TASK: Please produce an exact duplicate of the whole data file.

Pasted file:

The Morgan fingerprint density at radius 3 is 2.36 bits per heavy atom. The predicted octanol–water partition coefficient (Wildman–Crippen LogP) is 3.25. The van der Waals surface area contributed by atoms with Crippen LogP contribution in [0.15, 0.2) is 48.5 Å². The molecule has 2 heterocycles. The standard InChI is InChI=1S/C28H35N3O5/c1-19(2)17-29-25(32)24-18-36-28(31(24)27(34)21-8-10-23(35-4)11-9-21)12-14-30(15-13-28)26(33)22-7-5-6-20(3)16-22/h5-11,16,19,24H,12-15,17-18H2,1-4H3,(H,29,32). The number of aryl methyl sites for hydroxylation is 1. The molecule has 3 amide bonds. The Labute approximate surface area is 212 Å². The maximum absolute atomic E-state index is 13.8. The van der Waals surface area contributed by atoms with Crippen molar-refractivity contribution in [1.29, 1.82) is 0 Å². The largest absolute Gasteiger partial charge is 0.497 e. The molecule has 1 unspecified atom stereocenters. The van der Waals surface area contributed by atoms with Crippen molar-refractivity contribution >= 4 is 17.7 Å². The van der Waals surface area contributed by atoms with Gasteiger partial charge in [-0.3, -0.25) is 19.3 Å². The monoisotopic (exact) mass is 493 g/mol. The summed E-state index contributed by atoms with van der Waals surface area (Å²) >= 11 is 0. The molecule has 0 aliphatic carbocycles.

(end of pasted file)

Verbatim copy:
The Morgan fingerprint density at radius 3 is 2.36 bits per heavy atom. The predicted octanol–water partition coefficient (Wildman–Crippen LogP) is 3.25. The van der Waals surface area contributed by atoms with Crippen LogP contribution in [0.15, 0.2) is 48.5 Å². The molecule has 2 heterocycles. The standard InChI is InChI=1S/C28H35N3O5/c1-19(2)17-29-25(32)24-18-36-28(31(24)27(34)21-8-10-23(35-4)11-9-21)12-14-30(15-13-28)26(33)22-7-5-6-20(3)16-22/h5-11,16,19,24H,12-15,17-18H2,1-4H3,(H,29,32). The number of aryl methyl sites for hydroxylation is 1. The molecule has 3 amide bonds. The Labute approximate surface area is 212 Å². The maximum absolute atomic E-state index is 13.8. The van der Waals surface area contributed by atoms with Crippen molar-refractivity contribution in [1.29, 1.82) is 0 Å². The largest absolute Gasteiger partial charge is 0.497 e. The molecule has 1 unspecified atom stereocenters. The van der Waals surface area contributed by atoms with Crippen molar-refractivity contribution >= 4 is 17.7 Å². The van der Waals surface area contributed by atoms with Gasteiger partial charge in [-0.3, -0.25) is 19.3 Å². The monoisotopic (exact) mass is 493 g/mol. The summed E-state index contributed by atoms with van der Waals surface area (Å²) >= 11 is 0. The molecule has 0 aliphatic carbocycles.